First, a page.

You Should Know… Ellie Kaufman

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Photo by Jared Foretek.

Ellie Kaufman, 27, recently moved back to the Washington area for a new position reporting for CNN. It’s a return home for the Northern Virginia native.

But she’s also leading a return to her ancestral home in January with the One Cuba Foundation, which invited her to take on a leadership role after she went on one of its seven-day trips to Cuba last year.


She talked with the WJW about why it’s so important to bring young Cuban-Americans to the island for the first time.

What’s the idea behind the One Cuba Foundation?

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It’s soft diplomacy. They bring Cuban-Americans to Cuba for the first time for free. It’s literally modeled after Birthright, same idea, but not scaled anywhere near as big. We don’t have enough funding right now.

It started right after Obama lifted the restrictions. The philosophy is sort of, the generations above us — our parents and grandparents — they’re the generations that left. And they have a lot of issues with going back and reconciliation, for very valid reasons.


But our generation is really interested in Cuba and in that part of our heritage that we’ve been physically cut off from for a very long time. My philosophy is “Who else is going to do that work of repairing the relationship besides our generation?”

What are the trips like?

All the trips have themes. The trip I’m leading is focused on women. Cuba is still a very patriarchal society, but the reality is that a lot of forward movement on the island, toward privatization and people who are really building an entrepreneurial class, is being done by women running their own businesses, restaurants, non-profits.

Do you think a lot about parallels between the Jewish community and the Cuban community?

Obviously Jewish people experience it on a larger scale, but Cubans have a diaspora as well. Like what Jews are in New York, Cubans are in Miami. Often because of some sort of exile, they’ve had to settle these other spaces.

There’s more magic when it comes to Israel. It’s more distant and there’s religion tied into it. It’s the motherland and all the history and the mythology about a birth right to Israel. Cuba is like this really sad political story that had these horrible ramifications on people and their families for generations. At least for me, going to Cuba was much more emotional.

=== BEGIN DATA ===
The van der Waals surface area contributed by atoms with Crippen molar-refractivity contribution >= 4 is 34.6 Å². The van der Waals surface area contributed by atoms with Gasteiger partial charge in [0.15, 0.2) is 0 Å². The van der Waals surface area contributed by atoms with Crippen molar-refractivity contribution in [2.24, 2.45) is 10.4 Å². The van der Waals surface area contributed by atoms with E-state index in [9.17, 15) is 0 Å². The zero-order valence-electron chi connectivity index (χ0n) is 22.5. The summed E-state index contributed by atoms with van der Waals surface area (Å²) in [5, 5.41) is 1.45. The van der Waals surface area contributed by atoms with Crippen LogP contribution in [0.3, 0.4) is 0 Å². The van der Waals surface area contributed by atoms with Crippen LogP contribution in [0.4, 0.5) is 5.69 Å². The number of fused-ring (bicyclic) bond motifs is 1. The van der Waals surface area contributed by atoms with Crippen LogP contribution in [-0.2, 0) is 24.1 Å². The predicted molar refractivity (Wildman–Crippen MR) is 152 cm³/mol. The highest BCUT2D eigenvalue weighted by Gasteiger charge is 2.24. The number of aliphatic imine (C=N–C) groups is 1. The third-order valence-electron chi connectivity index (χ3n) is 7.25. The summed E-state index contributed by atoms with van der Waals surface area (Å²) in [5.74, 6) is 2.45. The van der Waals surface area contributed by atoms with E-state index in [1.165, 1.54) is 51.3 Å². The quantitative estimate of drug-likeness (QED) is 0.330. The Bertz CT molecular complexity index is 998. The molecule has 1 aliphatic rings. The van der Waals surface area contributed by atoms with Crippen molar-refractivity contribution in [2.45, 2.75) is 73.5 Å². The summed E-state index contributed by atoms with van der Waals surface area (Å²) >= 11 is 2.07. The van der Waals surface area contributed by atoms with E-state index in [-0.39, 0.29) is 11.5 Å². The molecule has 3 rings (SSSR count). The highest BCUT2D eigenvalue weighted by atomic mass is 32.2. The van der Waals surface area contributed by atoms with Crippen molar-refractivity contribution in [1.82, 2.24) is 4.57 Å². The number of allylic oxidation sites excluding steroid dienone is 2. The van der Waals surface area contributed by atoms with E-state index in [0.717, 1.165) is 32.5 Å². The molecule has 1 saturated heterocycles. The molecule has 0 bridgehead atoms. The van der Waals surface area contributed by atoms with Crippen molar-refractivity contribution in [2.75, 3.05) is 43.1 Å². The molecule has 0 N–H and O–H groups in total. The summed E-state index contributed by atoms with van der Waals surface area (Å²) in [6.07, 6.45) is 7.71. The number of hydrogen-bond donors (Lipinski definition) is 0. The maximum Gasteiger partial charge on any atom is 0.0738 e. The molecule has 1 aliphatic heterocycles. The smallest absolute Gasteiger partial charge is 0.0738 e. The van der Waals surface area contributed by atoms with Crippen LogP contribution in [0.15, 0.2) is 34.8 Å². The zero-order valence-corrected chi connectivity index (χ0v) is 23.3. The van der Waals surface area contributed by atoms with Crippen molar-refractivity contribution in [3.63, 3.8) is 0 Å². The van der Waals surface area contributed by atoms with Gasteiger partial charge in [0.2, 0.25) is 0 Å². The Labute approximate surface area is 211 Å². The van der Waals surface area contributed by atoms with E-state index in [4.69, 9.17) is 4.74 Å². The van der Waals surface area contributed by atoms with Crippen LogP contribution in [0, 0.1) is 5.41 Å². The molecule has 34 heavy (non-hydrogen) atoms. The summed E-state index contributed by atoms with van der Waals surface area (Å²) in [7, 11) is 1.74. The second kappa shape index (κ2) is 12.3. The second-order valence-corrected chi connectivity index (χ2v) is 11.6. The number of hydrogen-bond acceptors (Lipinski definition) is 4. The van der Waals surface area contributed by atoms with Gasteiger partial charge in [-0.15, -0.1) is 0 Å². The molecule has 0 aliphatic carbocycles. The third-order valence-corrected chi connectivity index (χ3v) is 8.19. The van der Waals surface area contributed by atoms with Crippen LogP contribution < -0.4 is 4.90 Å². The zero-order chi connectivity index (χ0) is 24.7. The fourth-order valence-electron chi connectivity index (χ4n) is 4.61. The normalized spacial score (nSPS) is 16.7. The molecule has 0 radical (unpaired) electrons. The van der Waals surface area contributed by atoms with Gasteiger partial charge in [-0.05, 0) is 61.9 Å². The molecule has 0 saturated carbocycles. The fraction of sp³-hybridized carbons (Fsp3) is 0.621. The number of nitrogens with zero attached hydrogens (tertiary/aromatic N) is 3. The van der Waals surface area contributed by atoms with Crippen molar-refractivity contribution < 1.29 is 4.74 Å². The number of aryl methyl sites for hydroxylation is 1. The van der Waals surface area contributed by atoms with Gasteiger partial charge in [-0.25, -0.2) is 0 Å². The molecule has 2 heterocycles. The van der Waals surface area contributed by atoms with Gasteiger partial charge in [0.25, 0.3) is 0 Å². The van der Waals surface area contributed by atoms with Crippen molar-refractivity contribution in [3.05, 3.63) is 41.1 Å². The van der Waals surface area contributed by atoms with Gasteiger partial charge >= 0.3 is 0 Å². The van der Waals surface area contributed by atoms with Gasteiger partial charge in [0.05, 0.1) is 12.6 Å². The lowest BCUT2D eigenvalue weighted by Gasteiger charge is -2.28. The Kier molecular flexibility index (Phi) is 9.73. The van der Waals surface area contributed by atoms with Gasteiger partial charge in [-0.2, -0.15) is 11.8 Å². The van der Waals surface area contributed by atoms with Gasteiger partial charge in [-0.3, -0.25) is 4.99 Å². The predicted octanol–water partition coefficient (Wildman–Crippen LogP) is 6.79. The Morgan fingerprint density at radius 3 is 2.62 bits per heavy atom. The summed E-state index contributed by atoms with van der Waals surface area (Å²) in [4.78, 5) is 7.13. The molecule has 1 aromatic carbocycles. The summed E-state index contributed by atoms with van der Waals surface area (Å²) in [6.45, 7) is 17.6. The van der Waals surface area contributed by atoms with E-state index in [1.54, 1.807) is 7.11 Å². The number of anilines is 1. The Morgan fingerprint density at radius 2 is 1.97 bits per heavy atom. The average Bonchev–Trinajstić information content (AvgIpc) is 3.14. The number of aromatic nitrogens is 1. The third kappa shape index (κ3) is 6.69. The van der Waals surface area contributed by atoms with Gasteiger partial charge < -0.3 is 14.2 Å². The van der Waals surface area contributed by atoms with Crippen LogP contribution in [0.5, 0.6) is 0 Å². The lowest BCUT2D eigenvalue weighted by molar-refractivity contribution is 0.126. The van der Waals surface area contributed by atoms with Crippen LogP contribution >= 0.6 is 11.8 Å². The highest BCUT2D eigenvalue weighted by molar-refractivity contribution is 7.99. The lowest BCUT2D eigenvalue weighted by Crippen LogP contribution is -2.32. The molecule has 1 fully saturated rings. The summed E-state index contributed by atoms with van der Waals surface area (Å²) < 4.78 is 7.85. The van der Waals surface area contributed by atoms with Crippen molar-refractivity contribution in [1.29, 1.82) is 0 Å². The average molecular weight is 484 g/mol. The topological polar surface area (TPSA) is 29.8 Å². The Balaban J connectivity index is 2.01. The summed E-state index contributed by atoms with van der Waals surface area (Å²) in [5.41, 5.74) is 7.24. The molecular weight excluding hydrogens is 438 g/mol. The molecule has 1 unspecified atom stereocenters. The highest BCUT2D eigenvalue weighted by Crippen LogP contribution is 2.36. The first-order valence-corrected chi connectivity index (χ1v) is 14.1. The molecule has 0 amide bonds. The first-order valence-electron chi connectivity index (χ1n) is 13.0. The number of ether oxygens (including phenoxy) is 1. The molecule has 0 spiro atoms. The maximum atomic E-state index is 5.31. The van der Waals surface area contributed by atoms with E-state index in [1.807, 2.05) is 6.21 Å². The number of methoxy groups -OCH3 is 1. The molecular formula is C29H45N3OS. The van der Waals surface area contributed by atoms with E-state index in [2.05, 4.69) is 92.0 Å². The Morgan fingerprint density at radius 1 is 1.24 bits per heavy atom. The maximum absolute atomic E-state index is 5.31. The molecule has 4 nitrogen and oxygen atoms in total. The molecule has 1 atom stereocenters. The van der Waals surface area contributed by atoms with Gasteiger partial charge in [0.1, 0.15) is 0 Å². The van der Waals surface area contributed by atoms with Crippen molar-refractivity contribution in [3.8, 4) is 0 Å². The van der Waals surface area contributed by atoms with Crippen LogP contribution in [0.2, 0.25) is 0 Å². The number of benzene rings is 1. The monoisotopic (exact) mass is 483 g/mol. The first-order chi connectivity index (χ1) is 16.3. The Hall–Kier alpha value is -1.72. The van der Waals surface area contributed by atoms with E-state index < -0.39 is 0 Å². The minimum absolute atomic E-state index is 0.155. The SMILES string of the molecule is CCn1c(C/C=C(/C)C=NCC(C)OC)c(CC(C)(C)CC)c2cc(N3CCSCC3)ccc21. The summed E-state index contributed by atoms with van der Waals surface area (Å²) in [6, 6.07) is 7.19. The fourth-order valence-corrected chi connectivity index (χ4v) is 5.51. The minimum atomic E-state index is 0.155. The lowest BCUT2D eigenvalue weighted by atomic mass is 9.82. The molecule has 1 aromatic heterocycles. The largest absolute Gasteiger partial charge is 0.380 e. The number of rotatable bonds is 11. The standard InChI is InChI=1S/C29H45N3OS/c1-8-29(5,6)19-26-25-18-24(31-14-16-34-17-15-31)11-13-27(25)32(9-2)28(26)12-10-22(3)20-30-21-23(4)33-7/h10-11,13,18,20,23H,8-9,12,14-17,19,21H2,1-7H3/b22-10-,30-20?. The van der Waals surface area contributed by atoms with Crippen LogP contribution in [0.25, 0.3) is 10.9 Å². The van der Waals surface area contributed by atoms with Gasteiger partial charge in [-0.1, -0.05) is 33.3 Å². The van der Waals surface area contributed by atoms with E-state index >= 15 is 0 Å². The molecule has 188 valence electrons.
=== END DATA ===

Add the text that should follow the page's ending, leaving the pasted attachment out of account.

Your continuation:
Obviously the hurt from having to leave still exists in a lot of places, including your family. Do you ever think twice about going back and trying to improve ties with what’s still largely the same regime?

The reality is, not going back makes the problem worse. It further separates the two countries. Yes, the regime is the same. The new president, Diaz Canal, was handpicked by Raul [Castro].

And it’s a difficult conversation we have on the trip. Some families are really for it and for some more traditional, especially South Florida families, it’s a different conversation. Some parents are never going to be supportive. But I don’t think we accomplish anything by not going back. The policy needs to change, it’s the stupidest policy in the world.

Why is connecting with that side of your heritage important for you?

I grew up in a pretty white, upper middle class community. We were the only Jews in our neighborhood; it was just very white. And when we grew up, my mom always tried to hide the fact that she was Hispanic. Even after my parents divorced she’d still use my dad’s last name. I didn’t grow up being proud of being Hispanic, I was told that it wouldn’t help you in life.

But then I studied abroad in Spain and I loved it on a really deep, emotional level. I loved hearing the Spanish and where I was, Cadiz, is very similar to Havana. When I got back I thought, I really need to start caring more about this side of me.

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